I spent much of yesterday wondering why I felt such a crushing sense of sadness upon hearing that Tushar Joag, 52, passed away on December 18, following a heart attack. Reading these old notes, I think I understand what I’m feeling. It’s the sadness of knowing that we’ve lost someone we need combined with the unanswered question of whether we really cherished him enough as a culture and a collective.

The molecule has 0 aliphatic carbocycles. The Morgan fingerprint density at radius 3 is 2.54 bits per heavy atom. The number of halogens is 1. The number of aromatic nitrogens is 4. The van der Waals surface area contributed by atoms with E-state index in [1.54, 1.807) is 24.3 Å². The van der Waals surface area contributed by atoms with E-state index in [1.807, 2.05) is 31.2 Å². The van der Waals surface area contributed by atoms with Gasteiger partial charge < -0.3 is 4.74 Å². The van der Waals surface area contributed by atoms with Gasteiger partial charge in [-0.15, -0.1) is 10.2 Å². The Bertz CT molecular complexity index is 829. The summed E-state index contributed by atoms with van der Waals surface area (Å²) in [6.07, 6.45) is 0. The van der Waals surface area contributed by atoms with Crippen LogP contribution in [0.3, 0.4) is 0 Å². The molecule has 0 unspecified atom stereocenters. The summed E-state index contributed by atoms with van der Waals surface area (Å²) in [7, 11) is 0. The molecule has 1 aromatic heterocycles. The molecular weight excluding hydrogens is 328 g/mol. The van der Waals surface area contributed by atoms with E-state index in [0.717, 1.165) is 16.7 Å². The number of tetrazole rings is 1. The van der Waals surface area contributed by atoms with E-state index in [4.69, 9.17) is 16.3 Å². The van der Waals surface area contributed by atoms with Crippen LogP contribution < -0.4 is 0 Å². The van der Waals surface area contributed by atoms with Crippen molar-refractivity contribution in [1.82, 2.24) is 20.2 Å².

There’s a stereotype of an artist: This person should have their head in the clouds, not care about money, be passionate and idealistic, stand up to oppression and use their aesthetics like a political force that stands for truth, beauty and integrity. In reality, there are few who fit this mould, but Joag was one who came very, very close (another artist is Navjot Altaf, who has a retrospective on display at NGMA Mumbai at the moment). I have no idea whether Joag’s work will be considered lucrative and/ or important 50 years from now, but his work is sharply relevant and worth celebrating today. He didn’t command the most money, flex influence or break auction records with his art, which ostensibly makes him a minor figure in the Indian art scene. But as both teacher and practicing interventionist, Tushar Joag was the kind of artist we need in India today — someone who could resist with grace, resilience, sophistication and a sense of humour.